Chinese oil and gas major PetroChina plans to exit natural gas projects in Australia and other oilsands projects in Canada due to incurred losses and tight circumstances relating to these projects. Following an internal review of their global portfolio, PetroChina hopes to sell some of their assets in the next two years and will instead focus on projects on sites in Africa, the Middle East, and Central Asia.
PetroChina is following in the footsteps of the China National Offshore Oil Corp. (CNOOC), which is preparing to exit projects in Britain, Canada, and the US due of concerns these assets could become subject to Western sanctions.
But, unlike CNOOC’s sales, PetroChina’s divestitures are driven more by their assets’ disappointing economics than a fear of US sanctions, along with political strains with Australia and Canada.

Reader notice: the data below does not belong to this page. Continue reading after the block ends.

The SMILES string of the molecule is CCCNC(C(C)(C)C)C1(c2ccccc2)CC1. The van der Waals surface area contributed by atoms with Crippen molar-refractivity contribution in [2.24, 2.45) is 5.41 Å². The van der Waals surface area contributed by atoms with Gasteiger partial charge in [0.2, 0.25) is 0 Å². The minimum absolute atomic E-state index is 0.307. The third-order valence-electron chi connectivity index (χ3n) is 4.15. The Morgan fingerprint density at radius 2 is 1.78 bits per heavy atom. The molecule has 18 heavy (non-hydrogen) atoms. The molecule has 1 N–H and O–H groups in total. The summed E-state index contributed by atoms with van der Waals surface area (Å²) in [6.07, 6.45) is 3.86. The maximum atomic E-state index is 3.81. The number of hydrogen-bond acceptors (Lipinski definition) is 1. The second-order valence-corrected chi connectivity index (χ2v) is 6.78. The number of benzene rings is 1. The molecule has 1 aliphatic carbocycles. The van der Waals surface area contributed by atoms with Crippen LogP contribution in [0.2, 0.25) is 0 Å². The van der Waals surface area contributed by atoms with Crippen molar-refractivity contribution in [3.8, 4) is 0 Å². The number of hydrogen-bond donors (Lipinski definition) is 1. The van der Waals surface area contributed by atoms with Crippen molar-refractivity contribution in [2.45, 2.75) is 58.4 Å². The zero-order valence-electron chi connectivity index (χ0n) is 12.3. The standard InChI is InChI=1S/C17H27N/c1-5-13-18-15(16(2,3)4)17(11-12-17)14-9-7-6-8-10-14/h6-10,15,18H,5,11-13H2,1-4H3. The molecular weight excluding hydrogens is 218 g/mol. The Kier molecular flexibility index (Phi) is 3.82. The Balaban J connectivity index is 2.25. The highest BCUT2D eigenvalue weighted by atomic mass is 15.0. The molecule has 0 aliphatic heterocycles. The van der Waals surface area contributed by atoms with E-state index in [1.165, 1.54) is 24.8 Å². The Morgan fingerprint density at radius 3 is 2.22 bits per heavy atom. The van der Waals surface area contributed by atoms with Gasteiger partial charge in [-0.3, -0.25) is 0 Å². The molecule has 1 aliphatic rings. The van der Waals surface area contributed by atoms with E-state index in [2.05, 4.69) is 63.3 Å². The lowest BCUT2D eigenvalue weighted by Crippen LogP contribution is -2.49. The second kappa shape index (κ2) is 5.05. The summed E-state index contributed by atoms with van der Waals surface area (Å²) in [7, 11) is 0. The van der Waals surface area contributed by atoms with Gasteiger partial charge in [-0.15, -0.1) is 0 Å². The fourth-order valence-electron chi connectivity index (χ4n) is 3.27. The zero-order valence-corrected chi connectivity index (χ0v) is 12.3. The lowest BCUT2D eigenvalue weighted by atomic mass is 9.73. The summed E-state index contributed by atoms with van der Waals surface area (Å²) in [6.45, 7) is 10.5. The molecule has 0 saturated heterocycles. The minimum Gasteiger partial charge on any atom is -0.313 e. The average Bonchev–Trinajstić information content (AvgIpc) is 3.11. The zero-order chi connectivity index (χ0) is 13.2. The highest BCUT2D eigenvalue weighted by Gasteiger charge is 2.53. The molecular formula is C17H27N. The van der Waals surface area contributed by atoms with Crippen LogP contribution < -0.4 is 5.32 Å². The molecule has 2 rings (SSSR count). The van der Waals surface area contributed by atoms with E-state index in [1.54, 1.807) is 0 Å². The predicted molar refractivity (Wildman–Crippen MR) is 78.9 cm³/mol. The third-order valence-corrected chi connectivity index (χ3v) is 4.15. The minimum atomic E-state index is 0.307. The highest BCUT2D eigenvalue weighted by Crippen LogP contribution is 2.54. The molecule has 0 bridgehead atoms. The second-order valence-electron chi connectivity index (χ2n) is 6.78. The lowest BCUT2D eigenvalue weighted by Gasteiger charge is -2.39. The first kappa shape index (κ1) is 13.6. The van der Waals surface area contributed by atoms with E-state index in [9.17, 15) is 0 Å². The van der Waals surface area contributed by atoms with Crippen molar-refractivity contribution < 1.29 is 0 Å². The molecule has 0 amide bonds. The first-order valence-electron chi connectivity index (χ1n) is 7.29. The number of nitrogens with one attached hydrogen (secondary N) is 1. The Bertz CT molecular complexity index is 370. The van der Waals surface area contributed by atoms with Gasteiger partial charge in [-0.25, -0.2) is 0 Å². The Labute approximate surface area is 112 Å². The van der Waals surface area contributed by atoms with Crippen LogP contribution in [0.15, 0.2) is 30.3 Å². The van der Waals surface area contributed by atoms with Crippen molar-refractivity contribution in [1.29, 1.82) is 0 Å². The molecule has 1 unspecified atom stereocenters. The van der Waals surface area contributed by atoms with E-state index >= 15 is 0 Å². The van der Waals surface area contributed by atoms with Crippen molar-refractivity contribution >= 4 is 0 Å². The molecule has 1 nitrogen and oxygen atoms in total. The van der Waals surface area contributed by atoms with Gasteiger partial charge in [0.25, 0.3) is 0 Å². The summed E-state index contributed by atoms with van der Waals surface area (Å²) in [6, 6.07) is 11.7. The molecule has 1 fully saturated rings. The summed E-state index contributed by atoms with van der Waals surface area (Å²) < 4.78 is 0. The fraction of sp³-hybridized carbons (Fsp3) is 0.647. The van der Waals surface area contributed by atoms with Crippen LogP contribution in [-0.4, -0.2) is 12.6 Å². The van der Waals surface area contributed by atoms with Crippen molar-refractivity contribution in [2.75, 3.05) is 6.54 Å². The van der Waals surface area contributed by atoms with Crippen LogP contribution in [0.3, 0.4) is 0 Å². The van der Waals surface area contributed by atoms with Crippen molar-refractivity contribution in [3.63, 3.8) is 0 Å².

PetroChina does not own any oil and gas assets in the US.
Among the top “negative assets” in PetroChina’s global portfolio are Australian gas assets, Arrow Energy and Browse. PetroChina bought Arrow Energy in 2010 for USD2.5 billion via a joint venture with Shell, in its first investment in Australia’s coal seam gas sector. It purchased BHP’s stake in Browse, Australia’s largest untapped gas resource, in 2013 for USD1.63 billion.
PetroChina is also looking to offload the wholly-owned MacKay River Oilsands and Dover Oilsands projects in Canada because of losses producing and processing the tar-like fuel into bitumen. The Chinese company paid CAD1.9 billion (USD1.48 billion) in 2009 for a 60% stake in the Dover and MacKay River projects from Athabasca Oil Corp. and then purchased the remaining stakes in the projects for a similar amount over 2012 and 2013.
However, PetroChina is displeased with the Canadian projects’ relatively high production costs. Both sites additionally face discontent from locals over their environmental impact.
PetroChina declined to comment on the divestment.